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The BBC's Ian Gunn reports
"This case is being closely watched by both sides of the international debate over GM organisms"
 real 28k

Tuesday, 6 June, 2000, 13:48 GMT 14:48 UK
GM firm sues Canadian farmer
field of GM crops
Can GM crops really be contained?
US biotechnology company Monsanto has taken a Canadian farmer to court, accusing him of illegally growing its genetically-modified (GM) crop.

The case could set legal precedents in the field of genetic modification - the technique of altering plant genes to make them resistant to pests and disease.

The defendant, Percy Schmeiser, owns a farm in Saskatchewan on the vast Canadian prairies.

Greenpeace activists uprooting GM crops in Britain
Greenpeace activists uprooting GM crops in Britain
In 1998, genetically-modified rape seed was found growing on his farm. He says he never planted it, never wanted it and suspects it blew onto his land uninvited.

BBC Vancouver correspondent Ian Gunn says this case is being closely watched by both sides of the international debate over GM organisms.

For supporters of GM technology, this is an important first step of genetic patent rights. For critics, the case might offer more evidence of the uncontrolled spread of GM crops. And for Canada it concerns the reputation of a major export.

'Out of control' seeds

Mr Schmeiser's lawyers say the case is evidence that GM crops are spreading unchecked across farmland.

"It was something that was unleashed into the environment and cannot be controlled," said Terry Zakreski, Mr Schmeiser's solicitor.

The defence will argue that Monsanto failed to instruct farmers properly on how to plant the genetically engineered rape seed and keep it from spreading to neighbouring fields.

Nature or nurture

As proceedings opened in the Canadian courtroom on Monday, Monsanto's lawyers said Mr Schmeiser's case was not about a few escaped plant seeds.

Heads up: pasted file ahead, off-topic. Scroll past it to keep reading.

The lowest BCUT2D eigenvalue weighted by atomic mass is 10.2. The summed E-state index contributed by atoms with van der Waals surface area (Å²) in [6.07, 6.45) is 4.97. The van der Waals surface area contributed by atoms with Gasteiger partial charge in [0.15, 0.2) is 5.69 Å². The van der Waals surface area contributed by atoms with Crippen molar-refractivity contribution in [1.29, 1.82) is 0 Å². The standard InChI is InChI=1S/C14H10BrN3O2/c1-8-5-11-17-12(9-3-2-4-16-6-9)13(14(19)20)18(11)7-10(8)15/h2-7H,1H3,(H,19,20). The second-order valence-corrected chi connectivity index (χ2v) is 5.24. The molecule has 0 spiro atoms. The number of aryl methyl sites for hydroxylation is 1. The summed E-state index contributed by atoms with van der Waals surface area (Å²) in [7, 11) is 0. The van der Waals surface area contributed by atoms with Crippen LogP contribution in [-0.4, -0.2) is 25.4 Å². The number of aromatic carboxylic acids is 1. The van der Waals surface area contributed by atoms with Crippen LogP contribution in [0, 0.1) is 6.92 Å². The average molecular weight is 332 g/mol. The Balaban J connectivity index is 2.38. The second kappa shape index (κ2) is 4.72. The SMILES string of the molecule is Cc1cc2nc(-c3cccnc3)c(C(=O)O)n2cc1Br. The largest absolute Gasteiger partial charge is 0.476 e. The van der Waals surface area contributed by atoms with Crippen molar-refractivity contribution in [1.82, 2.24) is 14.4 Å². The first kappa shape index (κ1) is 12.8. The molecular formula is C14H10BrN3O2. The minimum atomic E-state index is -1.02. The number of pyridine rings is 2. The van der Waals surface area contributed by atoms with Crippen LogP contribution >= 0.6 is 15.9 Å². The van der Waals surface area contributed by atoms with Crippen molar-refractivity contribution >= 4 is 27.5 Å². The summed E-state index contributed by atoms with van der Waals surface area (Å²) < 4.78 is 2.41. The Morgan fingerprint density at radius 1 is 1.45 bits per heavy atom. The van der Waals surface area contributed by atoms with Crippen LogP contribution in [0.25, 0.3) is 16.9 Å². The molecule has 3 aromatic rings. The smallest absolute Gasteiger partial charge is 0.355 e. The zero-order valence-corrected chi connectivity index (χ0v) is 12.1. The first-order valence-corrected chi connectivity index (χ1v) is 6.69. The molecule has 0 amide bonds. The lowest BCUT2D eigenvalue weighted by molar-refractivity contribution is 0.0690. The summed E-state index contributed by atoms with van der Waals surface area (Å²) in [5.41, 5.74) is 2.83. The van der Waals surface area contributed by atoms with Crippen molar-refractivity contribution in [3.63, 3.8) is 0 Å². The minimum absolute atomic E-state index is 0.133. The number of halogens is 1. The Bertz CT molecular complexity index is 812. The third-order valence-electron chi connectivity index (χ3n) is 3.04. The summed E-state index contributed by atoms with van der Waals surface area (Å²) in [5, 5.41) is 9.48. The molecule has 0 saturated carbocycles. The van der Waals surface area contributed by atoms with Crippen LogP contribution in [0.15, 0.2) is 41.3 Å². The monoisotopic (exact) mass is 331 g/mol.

They say that 90% - more than 300 hectares - of the farmer's crop was grown from their GM product, and that nature simply cannot be blamed.

GM facts (source: Monsanto)
This year 20,000 farmers are using GM rape seed on about 2 million hectares (5.4 million acres) across Canada
About 70 million acres (28 million hectares) of genetically engineered plants were cultivated across the world in 1999
In the US, GM varieties account for about 25% of corn and 40% percent of soybeans
"Cross-pollination could not have caused this to happen. The crop is just too much," Monsanto lawyer Roger Hughes said in court on Monday.

Farmers who use the Monsanto product concerned can plant earlier and manage weeds more easily because the rape seed is engineered to survive powerful herbicides.

Experts disagree as to the likelihood of cross pollination is such cases. Some research has shown that rape seed flowers can spread their pollen over great distances by both wind and insects. Other research shows that most of the pollen falls to the ground within a few metres of the crop it comes from.

The UK case

The court proceedings come two weeks after news that farmers in the United Kingdom have unwittingly been growing GM rape seed for two years.

The crops were grown from seeds imported from Canada and taken from plants that had accidentally been exposed to GM material from nearby fields.

Despite the fact that it seems very unlikely that the Canadian seeds will affect native plants or insects in any noticeable way, the British Government has asked farmers to destroy the affected crop and the company that supplied the seeds is offering to compensate the farmers.

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See also:

18 May 00 | Sci/Tech
Polluted pollen's 'limited impact'
18 May 00 | UK
Anger over rogue GM crop
17 May 00 | UK
Alert over GM seeds
03 May 00 | Sci/Tech
US to strengthen bio-food rules
06 Apr 99 | Food under the microscope
Genetically-modified Q&A
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